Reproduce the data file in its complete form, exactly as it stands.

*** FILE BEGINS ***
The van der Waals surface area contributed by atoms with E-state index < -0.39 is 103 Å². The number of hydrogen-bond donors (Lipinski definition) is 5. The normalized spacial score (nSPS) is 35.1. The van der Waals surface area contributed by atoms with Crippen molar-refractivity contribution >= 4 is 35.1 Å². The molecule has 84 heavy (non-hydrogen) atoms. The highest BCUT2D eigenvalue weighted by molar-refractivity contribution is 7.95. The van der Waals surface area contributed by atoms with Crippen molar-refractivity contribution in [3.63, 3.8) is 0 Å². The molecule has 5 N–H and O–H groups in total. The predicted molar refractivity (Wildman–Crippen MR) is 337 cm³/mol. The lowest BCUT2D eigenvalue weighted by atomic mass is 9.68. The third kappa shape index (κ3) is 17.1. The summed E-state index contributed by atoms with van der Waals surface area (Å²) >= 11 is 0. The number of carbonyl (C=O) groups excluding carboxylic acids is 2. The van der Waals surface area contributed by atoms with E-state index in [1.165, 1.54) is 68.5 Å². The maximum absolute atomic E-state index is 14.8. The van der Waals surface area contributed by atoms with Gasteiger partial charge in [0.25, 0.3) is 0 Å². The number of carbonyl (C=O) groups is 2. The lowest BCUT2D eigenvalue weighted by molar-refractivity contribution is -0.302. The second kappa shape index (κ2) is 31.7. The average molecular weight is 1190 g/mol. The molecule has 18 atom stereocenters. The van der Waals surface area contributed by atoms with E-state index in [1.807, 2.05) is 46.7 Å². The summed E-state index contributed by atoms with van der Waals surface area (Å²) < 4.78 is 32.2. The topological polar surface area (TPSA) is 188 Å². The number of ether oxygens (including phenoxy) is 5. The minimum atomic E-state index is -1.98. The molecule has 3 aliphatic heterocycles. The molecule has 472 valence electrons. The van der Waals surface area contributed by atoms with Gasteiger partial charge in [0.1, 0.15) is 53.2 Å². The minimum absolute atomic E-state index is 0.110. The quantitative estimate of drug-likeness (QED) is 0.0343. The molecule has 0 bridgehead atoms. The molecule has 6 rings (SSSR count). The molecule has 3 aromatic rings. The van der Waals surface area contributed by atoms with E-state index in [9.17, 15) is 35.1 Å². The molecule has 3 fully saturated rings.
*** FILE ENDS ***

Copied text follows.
The van der Waals surface area contributed by atoms with E-state index < -0.39 is 103 Å². The number of hydrogen-bond donors (Lipinski definition) is 5. The normalized spacial score (nSPS) is 35.1. The van der Waals surface area contributed by atoms with Crippen molar-refractivity contribution >= 4 is 35.1 Å². The molecule has 84 heavy (non-hydrogen) atoms. The highest BCUT2D eigenvalue weighted by molar-refractivity contribution is 7.95. The van der Waals surface area contributed by atoms with Crippen molar-refractivity contribution in [3.63, 3.8) is 0 Å². The molecule has 5 N–H and O–H groups in total. The predicted molar refractivity (Wildman–Crippen MR) is 337 cm³/mol. The lowest BCUT2D eigenvalue weighted by atomic mass is 9.68. The third kappa shape index (κ3) is 17.1. The summed E-state index contributed by atoms with van der Waals surface area (Å²) >= 11 is 0. The number of carbonyl (C=O) groups excluding carboxylic acids is 2. The van der Waals surface area contributed by atoms with E-state index in [1.165, 1.54) is 68.5 Å². The maximum absolute atomic E-state index is 14.8. The van der Waals surface area contributed by atoms with Gasteiger partial charge in [0.25, 0.3) is 0 Å². The number of carbonyl (C=O) groups is 2. The lowest BCUT2D eigenvalue weighted by molar-refractivity contribution is -0.302. The second kappa shape index (κ2) is 31.7. The average molecular weight is 1190 g/mol. The molecule has 18 atom stereocenters. The van der Waals surface area contributed by atoms with E-state index in [1.807, 2.05) is 46.7 Å². The summed E-state index contributed by atoms with van der Waals surface area (Å²) < 4.78 is 32.2. The topological polar surface area (TPSA) is 188 Å². The number of ether oxygens (including phenoxy) is 5. The minimum atomic E-state index is -1.98. The molecule has 3 aliphatic heterocycles. The molecule has 472 valence electrons. The van der Waals surface area contributed by atoms with Gasteiger partial charge in [0.1, 0.15) is 53.2 Å². The minimum absolute atomic E-state index is 0.110. The quantitative estimate of drug-likeness (QED) is 0.0343. The molecule has 0 bridgehead atoms. The molecule has 6 rings (SSSR count). The molecule has 3 aromatic rings. The van der Waals surface area contributed by atoms with E-state index in [9.17, 15) is 35.1 Å². The molecule has 3 fully saturated rings.